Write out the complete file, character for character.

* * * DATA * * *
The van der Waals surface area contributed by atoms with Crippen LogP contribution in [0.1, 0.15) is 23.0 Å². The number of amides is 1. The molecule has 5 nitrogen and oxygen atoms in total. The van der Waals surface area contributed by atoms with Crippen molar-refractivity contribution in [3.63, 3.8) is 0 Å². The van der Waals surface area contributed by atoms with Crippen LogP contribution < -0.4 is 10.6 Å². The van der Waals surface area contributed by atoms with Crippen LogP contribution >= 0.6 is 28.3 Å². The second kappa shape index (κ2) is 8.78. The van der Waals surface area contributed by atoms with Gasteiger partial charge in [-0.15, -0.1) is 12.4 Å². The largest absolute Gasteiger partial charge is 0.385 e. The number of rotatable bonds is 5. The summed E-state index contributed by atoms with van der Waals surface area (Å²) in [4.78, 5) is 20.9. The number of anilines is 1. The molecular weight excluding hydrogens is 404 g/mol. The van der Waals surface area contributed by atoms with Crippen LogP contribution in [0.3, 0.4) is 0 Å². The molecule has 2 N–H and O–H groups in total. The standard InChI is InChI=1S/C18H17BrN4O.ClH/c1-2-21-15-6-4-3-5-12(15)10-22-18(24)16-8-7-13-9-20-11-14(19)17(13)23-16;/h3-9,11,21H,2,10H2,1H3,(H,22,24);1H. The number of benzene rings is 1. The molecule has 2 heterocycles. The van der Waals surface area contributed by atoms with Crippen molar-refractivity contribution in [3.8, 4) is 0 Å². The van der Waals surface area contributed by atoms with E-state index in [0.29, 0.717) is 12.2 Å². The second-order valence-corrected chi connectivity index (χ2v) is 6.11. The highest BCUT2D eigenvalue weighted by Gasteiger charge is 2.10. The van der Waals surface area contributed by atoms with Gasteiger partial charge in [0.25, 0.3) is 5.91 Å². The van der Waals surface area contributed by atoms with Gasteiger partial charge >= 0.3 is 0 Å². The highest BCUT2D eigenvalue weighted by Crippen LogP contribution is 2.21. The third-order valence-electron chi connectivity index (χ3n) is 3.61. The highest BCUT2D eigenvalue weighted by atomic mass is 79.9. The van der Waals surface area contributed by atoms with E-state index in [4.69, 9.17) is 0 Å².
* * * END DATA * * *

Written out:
The van der Waals surface area contributed by atoms with Crippen LogP contribution in [0.1, 0.15) is 23.0 Å². The number of amides is 1. The molecule has 5 nitrogen and oxygen atoms in total. The van der Waals surface area contributed by atoms with Crippen molar-refractivity contribution in [3.63, 3.8) is 0 Å². The van der Waals surface area contributed by atoms with Crippen LogP contribution < -0.4 is 10.6 Å². The van der Waals surface area contributed by atoms with Crippen LogP contribution >= 0.6 is 28.3 Å². The second kappa shape index (κ2) is 8.78. The van der Waals surface area contributed by atoms with Gasteiger partial charge in [-0.15, -0.1) is 12.4 Å². The largest absolute Gasteiger partial charge is 0.385 e. The number of rotatable bonds is 5. The summed E-state index contributed by atoms with van der Waals surface area (Å²) in [4.78, 5) is 20.9. The number of anilines is 1. The molecular weight excluding hydrogens is 404 g/mol. The van der Waals surface area contributed by atoms with Crippen LogP contribution in [0.3, 0.4) is 0 Å². The molecule has 2 N–H and O–H groups in total. The standard InChI is InChI=1S/C18H17BrN4O.ClH/c1-2-21-15-6-4-3-5-12(15)10-22-18(24)16-8-7-13-9-20-11-14(19)17(13)23-16;/h3-9,11,21H,2,10H2,1H3,(H,22,24);1H. The number of benzene rings is 1. The molecule has 2 heterocycles. The van der Waals surface area contributed by atoms with Crippen molar-refractivity contribution in [3.8, 4) is 0 Å². The van der Waals surface area contributed by atoms with E-state index in [0.29, 0.717) is 12.2 Å². The second-order valence-corrected chi connectivity index (χ2v) is 6.11. The highest BCUT2D eigenvalue weighted by Gasteiger charge is 2.10. The van der Waals surface area contributed by atoms with Gasteiger partial charge in [0.25, 0.3) is 5.91 Å². The van der Waals surface area contributed by atoms with Gasteiger partial charge >= 0.3 is 0 Å². The highest BCUT2D eigenvalue weighted by Crippen LogP contribution is 2.21. The third-order valence-electron chi connectivity index (χ3n) is 3.61. The highest BCUT2D eigenvalue weighted by atomic mass is 79.9. The van der Waals surface area contributed by atoms with E-state index in [4.69, 9.17) is 0 Å².